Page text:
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st: bivariate correlation analsis for longitudinal data


From   jl591164@albany.edu
To   statalist@hsphsun2.harvard.edu
Subject   st: bivariate correlation analsis for longitudinal data
Date   Sun, 23 May 2010 14:07:27 -0400 (EDT)

I try to do bivairate correlation analysis for longitudinal data. My
understanding is to use the data in wide format and then do regular
correlation of the x and y vairables, for example correlation of x at time
1 and y at time 2, x at time 2 and y at time 3, etc., or x and y both at
the same time point. By doing so, do i assume that time effect is the name
on the correlations at different time point? What is the appropriate way
of conducting bivairate correlation analysis for longitudinal data?

Eventually, i will fit randome intercept models for y on Xs. Thanks a lot.

Junqing


> Dear David
>
>    I think that it might help if we were able to see a picture of the
> graph that you have
> in mind. Of course, sharing such a picture is not easy via Statalist, but
> you could draw
> something and share it using Jing, see
>
> http://www.michaelnormanmitchell.com/stow/capturing-and-sharing-screen-images.html
>
>    I think that the growth model that you have in mind does not involve
> any of the
> interaction effects (note that age and age squared are not interacted with
> anything) thus
> when you look at the trajectory over time, the interactions you refer to
> just get
> "averaged out". I think it is possible that you might actually want more
> than one graph,
> for example you might like...
>
>    1) a graph with age on the X axis, the predicted outcome on the y axis,
> and separate
> lines for maternal IQ groups/treatment groups. This shows the growth curve
> over time for
> the six groups. Note that the growth curves will be parallel.
>
>    2) a graph with maternal IQ class on the X axis, separate lines for
> treatment groups.
> This will focus on the interaction.
>
>    There may be multiple ways to touch the elephant, but I don't think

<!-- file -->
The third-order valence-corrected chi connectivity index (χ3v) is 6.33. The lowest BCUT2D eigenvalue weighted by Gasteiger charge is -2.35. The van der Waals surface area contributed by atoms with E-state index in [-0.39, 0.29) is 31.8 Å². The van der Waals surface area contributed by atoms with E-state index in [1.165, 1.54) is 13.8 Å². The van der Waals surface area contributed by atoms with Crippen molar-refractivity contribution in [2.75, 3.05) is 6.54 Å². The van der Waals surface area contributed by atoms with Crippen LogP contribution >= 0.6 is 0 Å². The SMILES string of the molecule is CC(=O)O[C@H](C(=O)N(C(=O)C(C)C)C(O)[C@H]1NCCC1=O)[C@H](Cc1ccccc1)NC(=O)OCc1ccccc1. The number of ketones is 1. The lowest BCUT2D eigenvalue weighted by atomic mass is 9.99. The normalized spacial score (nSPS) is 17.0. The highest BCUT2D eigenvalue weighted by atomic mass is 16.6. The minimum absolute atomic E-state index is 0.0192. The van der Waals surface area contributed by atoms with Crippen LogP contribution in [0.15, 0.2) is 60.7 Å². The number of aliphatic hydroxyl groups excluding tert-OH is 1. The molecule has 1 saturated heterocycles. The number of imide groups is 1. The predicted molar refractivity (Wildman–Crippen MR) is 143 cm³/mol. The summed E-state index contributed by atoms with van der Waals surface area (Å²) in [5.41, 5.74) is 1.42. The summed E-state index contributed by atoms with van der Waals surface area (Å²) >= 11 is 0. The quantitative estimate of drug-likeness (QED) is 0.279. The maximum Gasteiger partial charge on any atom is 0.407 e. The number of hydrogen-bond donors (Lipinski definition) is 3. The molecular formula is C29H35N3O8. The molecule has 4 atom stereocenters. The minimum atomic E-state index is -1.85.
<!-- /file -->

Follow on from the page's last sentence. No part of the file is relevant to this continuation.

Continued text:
> there is one way to
> touch the elephant to get the entire picture. It is also possible that you
> might be
> interested in interacting age (and perhaps age squared) with some of your
> other predictors
> if you think that the growth trajectory depends on these factors.
>
>    Finally, I would recommend "Applied Longitudinal Data Analysis:
> Modeling Change and
> Event Occurrence" by Judith D. Singer and John B. Willett to anyone who is
> interested in
> these kinds of models. It does not solve this exact problem, but is an
> outstanding
> reference, see
>
> http://www.ats.ucla.edu/stat/examples/alda.htm
>
> I hope this helps,
>
> Michael N. Mitchell
> Data Management Using Stata      -
> http://www.stata.com/bookstore/dmus.html
> A Visual Guide to Stata Graphics -
> http://www.stata.com/bookstore/vgsg.html
> Stata tidbit of the week         - http://www.MichaelNormanMitchell.com
>
>
>
> On 2010-05-22 5.52 PM, David Torres wrote:
>> Hello,
>>
>> I actually came upon the link Nick provided in a previous post
>> (http://www.ats.ucla.edu/stat/stata/faq/mar_graph/margins_graph.htm)
>> while I was working on this earlier today. The graph I was able to
>> produce does seem useful in that it shows the difference in slope
>> between child IQ scores of the different maternal IQ classes for both
>> the control and treatment groups. I wonder, though, if I'm missing
>> something by not showing growth. ???
>>
>> Since the data include assessments at several time points (8 to be
>> exact), should I not want a graph of the adjusted means at each time by
>> maternal IQ and treatment group assignment? And shouldn't it be
>> curvilinear given the quadratic? I guess I would like a growth curve
>> that takes into account significant interaction effects.
>>
>> --------------------------------------------
>>
>> David Diego Torres, MA(Sociology)
>> PhD Candidate in Sociology
>>
>>
>> *
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